Patients urged to rely more on doctors' advice: Spending on NHS drugs has risen 13 per cent, writes Judy Jones

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The Independent Online
PATIENTS should accept more advice and fewer drug prescriptions when they visit their family doctor, the Government urged yesterday, after official figures showed a 13 per cent rise in the cost of National Health Service medicines over a year.

Doctors' leaders denied they were over-prescribing and insisted that an ageing population, the social effects of the recession, and the availability of new treatments were largely to blame for the steep increase in costs.

Brian Mawhinney, Minister of State for Health, said that everyone had a part to play in eliminating waste and avoiding unnecessary spending on prescription drugs - now at a record pounds 2.85bn. 'We have come to expect a pill for every ill. We should be ready to accept a doctor's advice, and reassurance on minor ailments, rather than expecting a prescription at the end of consultation,' he said. The latest figures will increase pressure for effective action by health ministers to curb soaring drug costs. More generic prescribing - of cheaper, unbranded drugs - is expected to feature this autumn in a programme of government measures to bring down the bill.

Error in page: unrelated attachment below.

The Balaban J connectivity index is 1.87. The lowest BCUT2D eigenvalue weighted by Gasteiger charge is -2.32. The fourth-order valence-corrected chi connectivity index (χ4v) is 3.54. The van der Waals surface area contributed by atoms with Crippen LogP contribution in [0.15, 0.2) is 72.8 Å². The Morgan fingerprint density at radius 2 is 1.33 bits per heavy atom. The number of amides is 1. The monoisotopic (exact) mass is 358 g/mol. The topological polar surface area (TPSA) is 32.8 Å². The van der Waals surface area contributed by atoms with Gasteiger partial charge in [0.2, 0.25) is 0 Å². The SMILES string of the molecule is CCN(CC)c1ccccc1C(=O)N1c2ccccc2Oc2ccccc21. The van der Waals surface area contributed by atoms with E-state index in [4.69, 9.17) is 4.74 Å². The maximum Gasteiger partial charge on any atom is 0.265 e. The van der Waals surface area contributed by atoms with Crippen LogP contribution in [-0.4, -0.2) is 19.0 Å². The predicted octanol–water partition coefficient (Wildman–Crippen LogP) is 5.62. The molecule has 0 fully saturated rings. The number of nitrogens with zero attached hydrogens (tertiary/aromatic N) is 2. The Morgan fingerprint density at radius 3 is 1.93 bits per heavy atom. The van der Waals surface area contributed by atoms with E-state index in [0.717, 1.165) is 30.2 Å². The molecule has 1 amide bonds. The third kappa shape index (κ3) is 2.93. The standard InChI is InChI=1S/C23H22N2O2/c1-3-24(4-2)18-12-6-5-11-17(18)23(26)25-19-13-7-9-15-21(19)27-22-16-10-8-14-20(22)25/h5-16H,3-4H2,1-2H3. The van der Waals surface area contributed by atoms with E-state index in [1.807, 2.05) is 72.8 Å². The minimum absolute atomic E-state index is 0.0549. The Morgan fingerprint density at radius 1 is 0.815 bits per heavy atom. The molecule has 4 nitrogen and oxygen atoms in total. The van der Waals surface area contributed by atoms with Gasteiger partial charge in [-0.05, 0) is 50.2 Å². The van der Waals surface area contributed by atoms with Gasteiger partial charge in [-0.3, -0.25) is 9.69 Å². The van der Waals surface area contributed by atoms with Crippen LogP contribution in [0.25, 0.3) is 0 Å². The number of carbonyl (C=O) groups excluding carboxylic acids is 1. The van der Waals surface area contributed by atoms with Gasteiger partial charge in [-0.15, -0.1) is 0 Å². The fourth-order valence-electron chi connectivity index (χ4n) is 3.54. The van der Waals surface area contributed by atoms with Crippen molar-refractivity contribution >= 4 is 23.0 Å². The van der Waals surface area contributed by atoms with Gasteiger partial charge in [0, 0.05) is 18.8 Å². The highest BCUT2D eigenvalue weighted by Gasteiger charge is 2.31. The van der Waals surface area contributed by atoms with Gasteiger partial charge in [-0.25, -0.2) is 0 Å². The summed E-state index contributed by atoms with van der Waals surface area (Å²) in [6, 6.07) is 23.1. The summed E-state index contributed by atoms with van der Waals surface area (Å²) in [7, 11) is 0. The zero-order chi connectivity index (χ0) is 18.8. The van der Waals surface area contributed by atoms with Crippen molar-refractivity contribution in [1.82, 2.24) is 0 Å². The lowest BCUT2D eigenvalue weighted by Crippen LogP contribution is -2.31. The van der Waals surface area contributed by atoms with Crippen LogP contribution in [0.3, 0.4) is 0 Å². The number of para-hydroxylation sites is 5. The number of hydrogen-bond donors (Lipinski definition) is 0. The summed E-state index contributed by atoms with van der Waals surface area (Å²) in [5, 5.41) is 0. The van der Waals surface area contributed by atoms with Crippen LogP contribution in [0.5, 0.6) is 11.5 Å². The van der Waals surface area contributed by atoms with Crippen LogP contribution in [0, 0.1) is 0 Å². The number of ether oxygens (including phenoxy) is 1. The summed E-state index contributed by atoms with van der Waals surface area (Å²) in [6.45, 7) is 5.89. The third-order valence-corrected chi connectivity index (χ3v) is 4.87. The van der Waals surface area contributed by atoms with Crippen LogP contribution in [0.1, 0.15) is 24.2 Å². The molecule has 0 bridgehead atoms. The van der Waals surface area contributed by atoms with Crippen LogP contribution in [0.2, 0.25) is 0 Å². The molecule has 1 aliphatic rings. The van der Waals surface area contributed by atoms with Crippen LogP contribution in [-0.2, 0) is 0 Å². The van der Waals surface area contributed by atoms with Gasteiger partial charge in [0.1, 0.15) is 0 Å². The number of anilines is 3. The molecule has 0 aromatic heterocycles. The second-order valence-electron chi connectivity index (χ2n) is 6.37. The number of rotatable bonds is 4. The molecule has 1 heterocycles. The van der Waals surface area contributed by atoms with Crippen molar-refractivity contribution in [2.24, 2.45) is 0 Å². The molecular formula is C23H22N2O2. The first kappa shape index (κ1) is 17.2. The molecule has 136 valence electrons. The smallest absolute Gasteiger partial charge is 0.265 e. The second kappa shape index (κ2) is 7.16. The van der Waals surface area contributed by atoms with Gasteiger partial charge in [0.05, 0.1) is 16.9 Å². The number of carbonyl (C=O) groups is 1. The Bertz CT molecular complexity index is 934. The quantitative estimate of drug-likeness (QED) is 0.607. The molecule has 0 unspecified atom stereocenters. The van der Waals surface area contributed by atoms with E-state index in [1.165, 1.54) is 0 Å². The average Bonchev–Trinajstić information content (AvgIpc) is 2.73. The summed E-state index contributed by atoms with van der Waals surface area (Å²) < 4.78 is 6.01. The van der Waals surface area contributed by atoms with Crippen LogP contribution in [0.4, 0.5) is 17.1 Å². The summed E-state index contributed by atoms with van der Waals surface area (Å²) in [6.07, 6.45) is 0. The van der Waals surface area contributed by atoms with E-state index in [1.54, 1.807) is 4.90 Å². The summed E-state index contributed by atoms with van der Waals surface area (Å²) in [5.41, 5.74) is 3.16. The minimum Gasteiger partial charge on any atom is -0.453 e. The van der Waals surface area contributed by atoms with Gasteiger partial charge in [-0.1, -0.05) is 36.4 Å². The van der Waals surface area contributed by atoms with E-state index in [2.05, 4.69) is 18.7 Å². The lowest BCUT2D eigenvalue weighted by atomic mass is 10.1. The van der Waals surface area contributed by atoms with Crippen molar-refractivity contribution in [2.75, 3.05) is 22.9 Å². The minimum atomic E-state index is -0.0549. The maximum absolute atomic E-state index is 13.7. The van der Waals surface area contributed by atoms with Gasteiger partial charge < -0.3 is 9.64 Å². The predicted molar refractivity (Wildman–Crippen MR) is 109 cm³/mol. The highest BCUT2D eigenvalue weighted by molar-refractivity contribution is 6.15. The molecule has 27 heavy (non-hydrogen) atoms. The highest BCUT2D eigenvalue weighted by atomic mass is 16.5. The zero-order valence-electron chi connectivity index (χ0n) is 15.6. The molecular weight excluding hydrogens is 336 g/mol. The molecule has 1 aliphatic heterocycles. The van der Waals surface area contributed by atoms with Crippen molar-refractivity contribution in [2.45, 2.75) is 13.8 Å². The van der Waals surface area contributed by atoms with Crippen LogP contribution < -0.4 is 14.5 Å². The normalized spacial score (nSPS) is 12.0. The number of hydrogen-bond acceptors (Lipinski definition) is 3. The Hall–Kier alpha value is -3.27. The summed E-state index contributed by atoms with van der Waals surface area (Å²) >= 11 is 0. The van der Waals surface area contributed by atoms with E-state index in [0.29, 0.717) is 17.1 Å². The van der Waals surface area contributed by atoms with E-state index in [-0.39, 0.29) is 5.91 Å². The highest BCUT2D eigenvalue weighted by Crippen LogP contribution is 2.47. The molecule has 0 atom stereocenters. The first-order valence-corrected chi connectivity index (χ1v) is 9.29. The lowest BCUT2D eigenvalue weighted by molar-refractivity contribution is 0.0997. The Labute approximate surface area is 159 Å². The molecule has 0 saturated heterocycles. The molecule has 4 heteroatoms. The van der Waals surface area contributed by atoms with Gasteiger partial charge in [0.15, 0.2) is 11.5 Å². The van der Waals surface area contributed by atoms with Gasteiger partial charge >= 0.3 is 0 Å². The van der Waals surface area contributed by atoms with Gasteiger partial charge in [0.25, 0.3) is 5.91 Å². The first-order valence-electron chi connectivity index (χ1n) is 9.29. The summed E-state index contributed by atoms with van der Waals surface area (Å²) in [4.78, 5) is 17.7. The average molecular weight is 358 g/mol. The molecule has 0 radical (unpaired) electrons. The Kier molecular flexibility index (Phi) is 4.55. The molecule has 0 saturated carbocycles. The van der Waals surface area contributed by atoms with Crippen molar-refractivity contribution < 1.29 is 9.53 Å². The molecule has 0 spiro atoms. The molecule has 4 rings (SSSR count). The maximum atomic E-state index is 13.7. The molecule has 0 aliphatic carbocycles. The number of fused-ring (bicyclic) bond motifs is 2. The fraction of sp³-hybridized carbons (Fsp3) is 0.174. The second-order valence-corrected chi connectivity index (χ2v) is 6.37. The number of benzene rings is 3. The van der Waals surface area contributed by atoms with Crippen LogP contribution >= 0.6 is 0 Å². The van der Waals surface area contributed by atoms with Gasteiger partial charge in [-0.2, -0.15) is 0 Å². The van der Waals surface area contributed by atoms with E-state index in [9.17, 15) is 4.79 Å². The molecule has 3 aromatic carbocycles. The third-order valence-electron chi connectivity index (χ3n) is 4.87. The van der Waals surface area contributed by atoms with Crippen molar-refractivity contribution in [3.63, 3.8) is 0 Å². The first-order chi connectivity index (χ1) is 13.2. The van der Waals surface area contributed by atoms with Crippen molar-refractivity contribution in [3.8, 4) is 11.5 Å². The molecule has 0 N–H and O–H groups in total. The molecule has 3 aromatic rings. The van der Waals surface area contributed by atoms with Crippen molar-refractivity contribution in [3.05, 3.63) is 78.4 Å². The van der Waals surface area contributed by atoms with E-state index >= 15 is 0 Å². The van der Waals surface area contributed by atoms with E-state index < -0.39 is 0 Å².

The total number of prescription items dispensed in 1992 was 425 million, an increase of 4.6 per cent over 1991. Each of us, on average, had 8.8 prescription items dispensed last year, up from 8.5. People in Merseyside, the North and North-west received more prescriptions than elsewhere in the country.

The British Medical Association denied suggestions that doctors in the United Kingdom were profligate in their prescribing habits, and pointed out that their counterparts in most other European Community countries handed out more medicines.

The Association of the British Pharmaceutical Industry reported last week that the average number of items prescribed last year in France was 38 per head, in Italy 21, and in Portugal, 17.

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